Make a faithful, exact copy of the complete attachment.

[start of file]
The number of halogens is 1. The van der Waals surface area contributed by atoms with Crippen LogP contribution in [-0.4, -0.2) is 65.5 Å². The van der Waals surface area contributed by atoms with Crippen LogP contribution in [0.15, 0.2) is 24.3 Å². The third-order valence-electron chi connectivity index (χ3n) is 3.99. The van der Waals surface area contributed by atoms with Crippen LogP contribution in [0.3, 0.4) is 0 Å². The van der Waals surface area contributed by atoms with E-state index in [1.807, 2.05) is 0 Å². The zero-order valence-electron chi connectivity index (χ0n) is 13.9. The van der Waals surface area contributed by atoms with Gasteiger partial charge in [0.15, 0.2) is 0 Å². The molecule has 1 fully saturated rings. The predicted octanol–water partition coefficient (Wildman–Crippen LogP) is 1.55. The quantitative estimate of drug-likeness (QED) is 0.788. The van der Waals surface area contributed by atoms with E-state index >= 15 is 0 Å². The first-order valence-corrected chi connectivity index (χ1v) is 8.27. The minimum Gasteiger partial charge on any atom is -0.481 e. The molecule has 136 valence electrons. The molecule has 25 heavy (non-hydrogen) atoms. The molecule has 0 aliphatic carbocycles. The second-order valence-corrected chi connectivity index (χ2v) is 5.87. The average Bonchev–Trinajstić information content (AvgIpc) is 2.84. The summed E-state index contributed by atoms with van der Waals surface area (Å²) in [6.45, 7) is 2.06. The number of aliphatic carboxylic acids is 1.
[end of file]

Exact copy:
The number of halogens is 1. The van der Waals surface area contributed by atoms with Crippen LogP contribution in [-0.4, -0.2) is 65.5 Å². The van der Waals surface area contributed by atoms with Crippen LogP contribution in [0.15, 0.2) is 24.3 Å². The third-order valence-electron chi connectivity index (χ3n) is 3.99. The van der Waals surface area contributed by atoms with Crippen LogP contribution in [0.3, 0.4) is 0 Å². The van der Waals surface area contributed by atoms with E-state index in [1.807, 2.05) is 0 Å². The zero-order valence-electron chi connectivity index (χ0n) is 13.9. The van der Waals surface area contributed by atoms with Gasteiger partial charge in [0.15, 0.2) is 0 Å². The molecule has 1 fully saturated rings. The predicted octanol–water partition coefficient (Wildman–Crippen LogP) is 1.55. The quantitative estimate of drug-likeness (QED) is 0.788. The van der Waals surface area contributed by atoms with E-state index >= 15 is 0 Å². The first-order valence-corrected chi connectivity index (χ1v) is 8.27. The minimum Gasteiger partial charge on any atom is -0.481 e. The molecule has 136 valence electrons. The molecule has 25 heavy (non-hydrogen) atoms. The molecule has 0 aliphatic carbocycles. The second-order valence-corrected chi connectivity index (χ2v) is 5.87. The average Bonchev–Trinajstić information content (AvgIpc) is 2.84. The summed E-state index contributed by atoms with van der Waals surface area (Å²) in [6.45, 7) is 2.06. The number of aliphatic carboxylic acids is 1.